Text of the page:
Brands can do that too. Either way, that excavation process is uniquely human, not possible for “AI,” and not limited to exceptional artists either. I added:
We can all undertake that in our own way. One thing I tell people about social media is: you’re going to the party too soon. Go to the social media party after you’ve done this work, and created meaningful, immersive content that matters to you.
It’s a cycle of deep work. There’s a whole process I’ve defined around deep work that involves reflection, research, curation, which you can begin to share publicly, and then your own creative process. And you can actually differentiate yourself from others who haven’t undertaken that quest.
And yes, organizations can fund and support this too. I did a piece on how a software company uses deep work models to support programmers who really need that immersive time. So this kind of ties in with your whole detox theme you had earlier, which is: ‘ Okay, now that we’ve created some silence, let’s do something with that silence.’ You know, let’s do something that changes our lives – and hopefully changes the changes our companies’ futures as well.
For those who want to go further down this rabbit hole with me, check my 2013 diginomica post, The career-defining consequences of value productivity, which remains my fave piece I’ve written here, 1,500 or so pieces later (though perhaps the Woody Allen example hasn’t aged well). It’s basically a juxtaposition of task and value productivity. None of us are getting paid to answer email, so the problem remains. And yes, creative efforts are at the center:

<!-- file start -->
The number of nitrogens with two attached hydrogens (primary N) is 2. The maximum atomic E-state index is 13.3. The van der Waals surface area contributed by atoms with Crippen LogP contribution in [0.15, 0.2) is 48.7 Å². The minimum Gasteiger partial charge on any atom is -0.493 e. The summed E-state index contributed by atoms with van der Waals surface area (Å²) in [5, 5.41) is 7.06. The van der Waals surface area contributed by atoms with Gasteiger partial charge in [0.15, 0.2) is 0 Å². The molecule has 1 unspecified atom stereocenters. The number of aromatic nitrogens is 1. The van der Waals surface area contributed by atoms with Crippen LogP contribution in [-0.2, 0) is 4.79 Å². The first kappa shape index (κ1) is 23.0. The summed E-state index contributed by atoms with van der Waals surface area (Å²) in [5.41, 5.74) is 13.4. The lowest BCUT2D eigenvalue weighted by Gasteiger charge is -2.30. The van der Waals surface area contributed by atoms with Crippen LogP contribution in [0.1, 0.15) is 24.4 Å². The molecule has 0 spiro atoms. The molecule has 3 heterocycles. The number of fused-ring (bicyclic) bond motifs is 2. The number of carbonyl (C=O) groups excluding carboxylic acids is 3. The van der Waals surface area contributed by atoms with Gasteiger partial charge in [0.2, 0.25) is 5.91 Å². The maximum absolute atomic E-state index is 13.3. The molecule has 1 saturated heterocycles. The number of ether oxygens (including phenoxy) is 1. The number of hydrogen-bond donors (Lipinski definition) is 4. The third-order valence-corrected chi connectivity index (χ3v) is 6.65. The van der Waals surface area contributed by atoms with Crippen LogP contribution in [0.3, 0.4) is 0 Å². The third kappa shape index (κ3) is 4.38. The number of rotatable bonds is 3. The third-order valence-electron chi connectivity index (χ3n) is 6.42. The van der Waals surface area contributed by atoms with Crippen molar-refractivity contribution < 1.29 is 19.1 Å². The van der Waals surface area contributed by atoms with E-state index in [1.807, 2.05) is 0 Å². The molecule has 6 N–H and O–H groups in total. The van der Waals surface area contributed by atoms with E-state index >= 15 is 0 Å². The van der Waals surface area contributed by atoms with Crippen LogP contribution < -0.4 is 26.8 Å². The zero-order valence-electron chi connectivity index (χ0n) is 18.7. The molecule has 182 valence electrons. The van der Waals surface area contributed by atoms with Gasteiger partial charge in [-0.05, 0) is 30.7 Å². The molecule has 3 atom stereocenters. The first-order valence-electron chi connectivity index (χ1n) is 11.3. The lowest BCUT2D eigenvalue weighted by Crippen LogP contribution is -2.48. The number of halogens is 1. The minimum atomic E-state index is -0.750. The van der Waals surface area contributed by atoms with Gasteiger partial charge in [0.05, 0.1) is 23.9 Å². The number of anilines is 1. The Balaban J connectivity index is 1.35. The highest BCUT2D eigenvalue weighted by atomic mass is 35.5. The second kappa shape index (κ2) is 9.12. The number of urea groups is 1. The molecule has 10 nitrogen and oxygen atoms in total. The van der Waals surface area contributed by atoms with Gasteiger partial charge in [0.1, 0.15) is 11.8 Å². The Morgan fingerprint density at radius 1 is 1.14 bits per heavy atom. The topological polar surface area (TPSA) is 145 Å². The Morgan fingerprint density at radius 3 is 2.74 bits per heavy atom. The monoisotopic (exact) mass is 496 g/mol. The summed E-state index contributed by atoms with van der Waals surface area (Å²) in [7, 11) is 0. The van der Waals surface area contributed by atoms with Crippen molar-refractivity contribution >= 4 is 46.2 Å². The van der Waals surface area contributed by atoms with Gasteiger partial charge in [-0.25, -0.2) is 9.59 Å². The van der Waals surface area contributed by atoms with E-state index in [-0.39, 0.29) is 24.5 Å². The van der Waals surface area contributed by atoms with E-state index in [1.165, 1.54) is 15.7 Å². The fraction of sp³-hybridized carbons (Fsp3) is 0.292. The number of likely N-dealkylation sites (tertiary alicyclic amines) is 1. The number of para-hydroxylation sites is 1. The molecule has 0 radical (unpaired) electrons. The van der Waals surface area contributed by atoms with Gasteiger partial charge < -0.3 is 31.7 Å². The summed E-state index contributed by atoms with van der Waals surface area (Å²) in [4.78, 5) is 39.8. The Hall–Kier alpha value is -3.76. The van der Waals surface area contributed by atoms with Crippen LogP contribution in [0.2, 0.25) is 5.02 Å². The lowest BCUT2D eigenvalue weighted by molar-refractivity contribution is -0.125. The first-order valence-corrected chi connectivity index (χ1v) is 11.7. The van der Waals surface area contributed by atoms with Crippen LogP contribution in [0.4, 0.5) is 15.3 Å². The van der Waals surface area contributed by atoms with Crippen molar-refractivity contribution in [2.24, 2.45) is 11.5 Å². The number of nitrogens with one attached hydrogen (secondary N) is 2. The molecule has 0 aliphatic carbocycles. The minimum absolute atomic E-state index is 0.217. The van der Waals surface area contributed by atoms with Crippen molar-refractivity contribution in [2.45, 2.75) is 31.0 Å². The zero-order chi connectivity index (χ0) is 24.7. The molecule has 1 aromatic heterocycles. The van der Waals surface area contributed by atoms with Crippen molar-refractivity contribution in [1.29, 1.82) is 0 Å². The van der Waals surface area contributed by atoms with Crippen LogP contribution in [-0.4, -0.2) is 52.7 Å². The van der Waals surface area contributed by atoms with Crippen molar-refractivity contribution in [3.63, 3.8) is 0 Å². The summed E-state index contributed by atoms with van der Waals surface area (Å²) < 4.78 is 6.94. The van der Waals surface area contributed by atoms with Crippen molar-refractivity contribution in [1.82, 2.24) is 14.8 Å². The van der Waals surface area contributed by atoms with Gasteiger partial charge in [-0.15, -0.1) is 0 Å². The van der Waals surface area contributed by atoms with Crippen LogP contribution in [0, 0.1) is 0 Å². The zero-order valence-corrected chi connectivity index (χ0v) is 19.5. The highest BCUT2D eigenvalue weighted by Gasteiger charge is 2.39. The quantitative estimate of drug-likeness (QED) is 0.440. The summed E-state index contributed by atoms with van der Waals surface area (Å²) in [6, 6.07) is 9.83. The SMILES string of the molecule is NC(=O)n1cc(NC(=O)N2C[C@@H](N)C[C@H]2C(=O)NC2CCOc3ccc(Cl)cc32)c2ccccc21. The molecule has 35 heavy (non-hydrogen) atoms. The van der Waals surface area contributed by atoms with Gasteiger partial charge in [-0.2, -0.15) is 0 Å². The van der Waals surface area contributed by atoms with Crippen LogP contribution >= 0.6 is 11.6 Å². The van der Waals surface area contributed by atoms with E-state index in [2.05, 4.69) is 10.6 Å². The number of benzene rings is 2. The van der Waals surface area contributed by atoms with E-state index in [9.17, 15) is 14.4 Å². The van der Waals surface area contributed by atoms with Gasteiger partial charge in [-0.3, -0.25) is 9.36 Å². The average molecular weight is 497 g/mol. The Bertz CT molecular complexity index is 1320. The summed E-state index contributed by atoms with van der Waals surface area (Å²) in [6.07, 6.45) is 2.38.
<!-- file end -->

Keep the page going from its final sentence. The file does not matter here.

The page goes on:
We are all under a constant influx of interruptions that threaten our ability to create the deliverables that transform our own value.
That surely hasn’t changed. There is one more missing piece: the issue of context. Enterprise vendors seem to think that AI can solve for context. I happen to think that’s a problematic overreach. Since this directly implicates content, as in: which content should be served up, and when, it deserves a further review. That’s for another time.